Modernisation and African farmer-led irrigation development: Ideology, policies and practices

Chris de Bont
Department of Human Geography, Stockholm University, Stockholm, Sweden; chris.de.bont@humangeo.su.se

Janwillem Liebrand
Water Resources Management Group, Wageningen University, Wageningen, the Netherlands; International Development Studies, Utrecht University, Utrecht, the Netherlands; janwillem.liebrand@gmail.com

Gert-Jan Veldwisch
Water Resource Management Group, Wageningen University, Wageningen, The Netherlands; gertjan.veldwisch@wur.nl

Philip Woodhouse
The Global Development Institute, School of Environment, Education and Development, The University of Manchester, Manchester, UK; phil.woodhouse@manchester.ac.uk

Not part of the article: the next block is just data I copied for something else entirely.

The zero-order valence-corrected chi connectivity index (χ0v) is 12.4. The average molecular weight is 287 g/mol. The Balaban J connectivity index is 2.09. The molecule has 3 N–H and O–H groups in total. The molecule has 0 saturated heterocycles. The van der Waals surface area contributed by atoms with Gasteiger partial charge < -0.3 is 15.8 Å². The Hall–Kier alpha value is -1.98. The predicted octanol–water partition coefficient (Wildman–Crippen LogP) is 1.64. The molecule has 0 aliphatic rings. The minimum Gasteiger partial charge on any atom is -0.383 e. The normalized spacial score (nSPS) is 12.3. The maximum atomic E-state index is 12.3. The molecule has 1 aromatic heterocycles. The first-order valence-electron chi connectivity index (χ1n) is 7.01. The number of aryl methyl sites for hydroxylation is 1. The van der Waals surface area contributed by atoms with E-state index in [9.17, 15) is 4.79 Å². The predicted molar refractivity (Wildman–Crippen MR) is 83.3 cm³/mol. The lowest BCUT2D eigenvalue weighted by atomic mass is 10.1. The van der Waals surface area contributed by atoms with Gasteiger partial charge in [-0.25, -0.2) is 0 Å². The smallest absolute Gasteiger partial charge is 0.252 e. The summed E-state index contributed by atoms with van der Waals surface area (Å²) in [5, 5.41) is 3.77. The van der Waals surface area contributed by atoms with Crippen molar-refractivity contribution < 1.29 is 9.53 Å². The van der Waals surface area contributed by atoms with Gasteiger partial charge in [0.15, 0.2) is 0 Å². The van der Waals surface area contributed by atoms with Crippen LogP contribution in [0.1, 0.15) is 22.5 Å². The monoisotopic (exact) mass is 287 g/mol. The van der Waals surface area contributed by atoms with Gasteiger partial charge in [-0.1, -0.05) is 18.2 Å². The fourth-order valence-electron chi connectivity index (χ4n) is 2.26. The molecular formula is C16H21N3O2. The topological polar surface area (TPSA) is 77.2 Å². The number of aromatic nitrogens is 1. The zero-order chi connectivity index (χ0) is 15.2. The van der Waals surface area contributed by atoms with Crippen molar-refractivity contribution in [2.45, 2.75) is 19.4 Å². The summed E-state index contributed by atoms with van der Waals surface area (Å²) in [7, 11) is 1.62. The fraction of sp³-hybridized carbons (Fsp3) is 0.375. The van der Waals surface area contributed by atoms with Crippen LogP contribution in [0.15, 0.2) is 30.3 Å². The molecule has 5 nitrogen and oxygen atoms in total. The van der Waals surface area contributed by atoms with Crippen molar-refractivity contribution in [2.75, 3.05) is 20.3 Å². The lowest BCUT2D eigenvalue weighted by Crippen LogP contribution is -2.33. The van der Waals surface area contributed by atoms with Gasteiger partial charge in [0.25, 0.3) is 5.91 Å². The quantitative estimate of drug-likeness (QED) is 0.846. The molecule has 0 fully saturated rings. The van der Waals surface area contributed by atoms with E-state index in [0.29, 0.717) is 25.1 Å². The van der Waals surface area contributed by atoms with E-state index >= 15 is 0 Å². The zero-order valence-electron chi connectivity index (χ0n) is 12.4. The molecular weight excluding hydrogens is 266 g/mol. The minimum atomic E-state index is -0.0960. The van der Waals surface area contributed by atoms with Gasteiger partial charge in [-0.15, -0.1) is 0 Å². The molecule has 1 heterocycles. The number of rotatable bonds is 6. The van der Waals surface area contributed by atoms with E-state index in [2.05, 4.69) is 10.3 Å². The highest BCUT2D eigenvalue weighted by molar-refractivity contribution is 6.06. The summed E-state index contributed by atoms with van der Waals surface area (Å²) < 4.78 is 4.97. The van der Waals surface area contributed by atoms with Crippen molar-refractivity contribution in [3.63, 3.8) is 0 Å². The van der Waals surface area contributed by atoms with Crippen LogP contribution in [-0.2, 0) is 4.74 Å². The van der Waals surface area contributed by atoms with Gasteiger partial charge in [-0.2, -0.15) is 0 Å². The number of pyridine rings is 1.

ABSTRACT: In both Mozambique and Tanzania farmer-led development of irrigation is widespread, yet it is little recognised in irrigation polices and is under-supported by the government. This paper explores how this situation is exacerbated by modernisation ideas in irrigation policy and professional thinking. By means of a historical review, we trace modernisation thinking in irrigation development from the colonial period onwards, and analyse how this thinking continues to play out in contemporary irrigation policies in both countries. We then examine the relationship between modernisation thinking and practices of farmer-led irrigation development, drawing on policy documents, field studies, and interviews in both countries. Based on this analysis, we argue that the nature of farmer-led development of irrigation is consistent with many of the goals identified by state agricultural modernisation programmes, but not with the means by which government and state policies envisage their achievement. As a consequence, policies and state officials tend to screen out farmers’ irrigation initiatives as not relevant to development until they are brought within state-sanctioned processes of technical design and administration.